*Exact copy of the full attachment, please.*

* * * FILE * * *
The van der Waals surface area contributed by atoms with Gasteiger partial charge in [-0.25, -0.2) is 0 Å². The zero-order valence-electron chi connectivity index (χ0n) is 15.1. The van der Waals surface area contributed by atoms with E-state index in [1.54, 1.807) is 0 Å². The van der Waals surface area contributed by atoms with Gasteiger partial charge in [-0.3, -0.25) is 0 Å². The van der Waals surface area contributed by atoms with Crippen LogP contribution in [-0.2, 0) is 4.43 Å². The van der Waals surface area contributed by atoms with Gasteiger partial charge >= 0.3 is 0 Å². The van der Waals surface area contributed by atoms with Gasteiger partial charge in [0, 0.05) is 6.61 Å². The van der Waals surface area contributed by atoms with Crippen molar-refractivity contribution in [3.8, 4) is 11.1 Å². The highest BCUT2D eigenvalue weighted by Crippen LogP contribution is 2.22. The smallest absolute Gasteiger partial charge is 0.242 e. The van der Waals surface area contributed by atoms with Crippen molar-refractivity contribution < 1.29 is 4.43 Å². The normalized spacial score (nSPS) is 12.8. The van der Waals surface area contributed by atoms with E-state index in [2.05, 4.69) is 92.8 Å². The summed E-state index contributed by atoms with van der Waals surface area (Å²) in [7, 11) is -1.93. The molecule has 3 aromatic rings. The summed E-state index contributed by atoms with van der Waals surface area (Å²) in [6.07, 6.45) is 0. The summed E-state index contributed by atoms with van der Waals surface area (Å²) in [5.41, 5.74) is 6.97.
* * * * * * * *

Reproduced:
The van der Waals surface area contributed by atoms with Gasteiger partial charge in [-0.25, -0.2) is 0 Å². The zero-order valence-electron chi connectivity index (χ0n) is 15.1. The van der Waals surface area contributed by atoms with E-state index in [1.54, 1.807) is 0 Å². The van der Waals surface area contributed by atoms with Gasteiger partial charge in [-0.3, -0.25) is 0 Å². The van der Waals surface area contributed by atoms with Crippen LogP contribution in [-0.2, 0) is 4.43 Å². The van der Waals surface area contributed by atoms with Gasteiger partial charge >= 0.3 is 0 Å². The van der Waals surface area contributed by atoms with Gasteiger partial charge in [0, 0.05) is 6.61 Å². The van der Waals surface area contributed by atoms with Crippen molar-refractivity contribution in [3.8, 4) is 11.1 Å². The highest BCUT2D eigenvalue weighted by Crippen LogP contribution is 2.22. The smallest absolute Gasteiger partial charge is 0.242 e. The van der Waals surface area contributed by atoms with Crippen molar-refractivity contribution < 1.29 is 4.43 Å². The normalized spacial score (nSPS) is 12.8. The van der Waals surface area contributed by atoms with E-state index in [2.05, 4.69) is 92.8 Å². The summed E-state index contributed by atoms with van der Waals surface area (Å²) in [7, 11) is -1.93. The molecule has 3 aromatic rings. The summed E-state index contributed by atoms with van der Waals surface area (Å²) in [6.07, 6.45) is 0. The summed E-state index contributed by atoms with van der Waals surface area (Å²) in [5.41, 5.74) is 6.97.